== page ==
Campus protests have now spread to nearly 140 universities in at least 45 states. As of May 3, the number of people detained is more than 2000.

In his speech at the White House, Joe Biden said, “We are not a nation dominated by authoritarianism. We do not aim to silence people and suppress dissent. But we are not a country where lawlessness reigns.”

Saying that "nobody has the right to create chaos", Biden is in a difficult situation in the face of the upcoming elections. The Uncommitted National Movement, founded by Arab American voters, accused Biden of trying to denigrate anti-war protests and said: “It is clear that Biden is not listening to young people across the country or the more than half a million undecided voters who want him to change his policy. We hope he hears us before it's too late.”

The Palestine issue will continue to be a determining factor in the elections in the United States, which is one of the countries that has supported Israel with approximately 800 million dollars of military aid and billions of dollars of financial aid since the war began.

Actions Go Beyond Borders

The demands and intensity level of the protests also determine its limits. The main demand was to oppose Israel's genocide against the Palestinian people, and the intense pressure applied to the activists for the sake of the interests of the US ruling class enabled these actions to go beyond the borders of the USA. Students at universities in Canada, Egypt, France, Germany, Argentina, Australia, India, Italy, Lebanon, Spain, the United Kingdom, Tunisia, Kuwait, New Zealand and Yemen organized solidarity actions with Palestine on campus. At Sorbonne University and Sciences Po, the universities where radical student protests have historically been most intense, students set up tents on campus and faced police pressure.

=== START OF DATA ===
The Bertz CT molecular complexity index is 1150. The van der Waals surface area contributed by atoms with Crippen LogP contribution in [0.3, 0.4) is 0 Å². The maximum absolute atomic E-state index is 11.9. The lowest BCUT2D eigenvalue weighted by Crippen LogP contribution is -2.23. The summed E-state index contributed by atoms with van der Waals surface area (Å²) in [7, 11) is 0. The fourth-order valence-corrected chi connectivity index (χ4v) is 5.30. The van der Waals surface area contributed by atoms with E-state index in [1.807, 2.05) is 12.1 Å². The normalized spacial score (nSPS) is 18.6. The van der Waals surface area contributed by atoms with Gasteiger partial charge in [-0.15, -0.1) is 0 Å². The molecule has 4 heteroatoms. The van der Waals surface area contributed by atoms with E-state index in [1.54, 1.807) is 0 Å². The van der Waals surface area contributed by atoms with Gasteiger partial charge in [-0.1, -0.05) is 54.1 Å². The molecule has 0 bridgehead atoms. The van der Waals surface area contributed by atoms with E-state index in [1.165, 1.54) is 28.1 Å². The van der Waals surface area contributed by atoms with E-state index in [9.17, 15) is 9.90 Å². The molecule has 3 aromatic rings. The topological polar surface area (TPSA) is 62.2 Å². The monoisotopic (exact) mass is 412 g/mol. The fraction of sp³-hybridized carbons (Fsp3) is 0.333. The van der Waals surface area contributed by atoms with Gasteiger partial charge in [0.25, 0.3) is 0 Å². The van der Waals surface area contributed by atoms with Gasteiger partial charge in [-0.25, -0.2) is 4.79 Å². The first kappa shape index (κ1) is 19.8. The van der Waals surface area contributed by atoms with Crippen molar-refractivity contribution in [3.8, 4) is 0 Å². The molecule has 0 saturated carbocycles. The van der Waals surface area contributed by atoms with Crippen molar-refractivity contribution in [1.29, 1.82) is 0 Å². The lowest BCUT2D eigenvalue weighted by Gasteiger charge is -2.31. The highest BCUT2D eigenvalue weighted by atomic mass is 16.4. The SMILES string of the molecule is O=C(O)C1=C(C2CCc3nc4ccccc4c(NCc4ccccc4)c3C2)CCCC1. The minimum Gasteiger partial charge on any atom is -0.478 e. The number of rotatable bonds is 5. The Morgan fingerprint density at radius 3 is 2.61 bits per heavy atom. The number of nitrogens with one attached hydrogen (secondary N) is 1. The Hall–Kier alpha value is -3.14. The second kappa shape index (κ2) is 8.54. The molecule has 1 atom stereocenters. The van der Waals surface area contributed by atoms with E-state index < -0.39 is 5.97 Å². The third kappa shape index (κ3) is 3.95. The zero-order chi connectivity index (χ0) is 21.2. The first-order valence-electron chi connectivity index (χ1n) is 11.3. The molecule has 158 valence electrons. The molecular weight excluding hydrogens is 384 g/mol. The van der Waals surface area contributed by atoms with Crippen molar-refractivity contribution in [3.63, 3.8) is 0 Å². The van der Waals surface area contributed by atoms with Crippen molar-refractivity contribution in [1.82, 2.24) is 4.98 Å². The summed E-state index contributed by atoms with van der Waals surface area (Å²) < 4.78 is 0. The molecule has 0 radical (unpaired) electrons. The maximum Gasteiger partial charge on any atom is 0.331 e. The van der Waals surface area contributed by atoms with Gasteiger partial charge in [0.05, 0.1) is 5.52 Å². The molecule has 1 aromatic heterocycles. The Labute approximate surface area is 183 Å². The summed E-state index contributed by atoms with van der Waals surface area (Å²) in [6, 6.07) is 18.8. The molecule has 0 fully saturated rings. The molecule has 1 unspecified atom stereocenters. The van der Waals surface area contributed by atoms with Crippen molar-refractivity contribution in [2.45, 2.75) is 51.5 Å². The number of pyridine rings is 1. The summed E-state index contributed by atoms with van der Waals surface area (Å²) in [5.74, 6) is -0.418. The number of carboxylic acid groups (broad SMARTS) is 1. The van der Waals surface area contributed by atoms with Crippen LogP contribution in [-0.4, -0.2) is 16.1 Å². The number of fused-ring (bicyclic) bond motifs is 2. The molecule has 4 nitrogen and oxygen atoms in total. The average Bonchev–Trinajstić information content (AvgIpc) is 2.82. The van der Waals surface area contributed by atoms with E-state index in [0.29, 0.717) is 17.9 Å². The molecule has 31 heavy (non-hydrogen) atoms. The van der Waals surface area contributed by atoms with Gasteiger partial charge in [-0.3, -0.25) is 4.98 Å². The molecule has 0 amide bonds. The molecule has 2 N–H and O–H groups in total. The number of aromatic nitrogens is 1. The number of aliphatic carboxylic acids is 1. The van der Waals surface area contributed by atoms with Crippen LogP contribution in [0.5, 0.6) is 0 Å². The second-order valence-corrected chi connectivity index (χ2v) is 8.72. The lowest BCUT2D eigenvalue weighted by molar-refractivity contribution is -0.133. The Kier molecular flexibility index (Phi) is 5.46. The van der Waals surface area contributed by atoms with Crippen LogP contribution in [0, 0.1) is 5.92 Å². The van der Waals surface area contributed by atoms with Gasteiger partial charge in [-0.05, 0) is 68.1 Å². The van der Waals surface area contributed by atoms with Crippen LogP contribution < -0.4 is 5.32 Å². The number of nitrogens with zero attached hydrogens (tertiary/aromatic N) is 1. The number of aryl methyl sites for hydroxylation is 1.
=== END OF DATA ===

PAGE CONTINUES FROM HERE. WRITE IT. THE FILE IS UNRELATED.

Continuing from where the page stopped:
The German government, which codes anyone who shows solidarity with the Palestinian people as Anti-Semitic, displayed a similar attitude in university protests. Students who wanted to stage a sit-in protest at Humboldt University, where Marx's statue is located and where the 11th Thesis was written on the faculty wall, were detained under torture.

The most "tragicomic" reaction to student protests and counter-attacks came from Turkey. The METU Rectorate, which did not hesitate to call the police to the campus during campus protests, sent e-mails labelling the students gathered in front of the rectorate as "terrorists", and banned Spring Festival, Graduation and community events, wrote the following in its post on April 26: “For more than 6 months, violence has been carried out against university students who have been peacefully protesting the brutality aimed at destroying innocent people living in Gaza. Protesters at many universities, from Columbia University to Yale, from New York University to Harvard, are demanding that their universities support calls for a ceasefire in Gaza and cut ties with companies linked to Israel. Students are detained during the protests, and universities switch to distance education to stop the protests. We consider this disproportionate reaction against the peaceful reaction of university students as a blow to fundamental human rights and academic freedom, we deeply regret it and strongly condemn it."

Not even the last person who has the right to speak out about academic freedom; Naci İnci, the trustee rector of Boğaziçi University, whose pressures on students, dismissals of faculty members, and reactions to all kinds of collective activities are still fresh in our memories, condemned the US police in his tweet on April 26 and wrote: “They have no agenda other than discrediting their own universities for their own interests. I invite these people to a level of conscience where they will not at least use people who stand against Israeli brutality for their own purposes."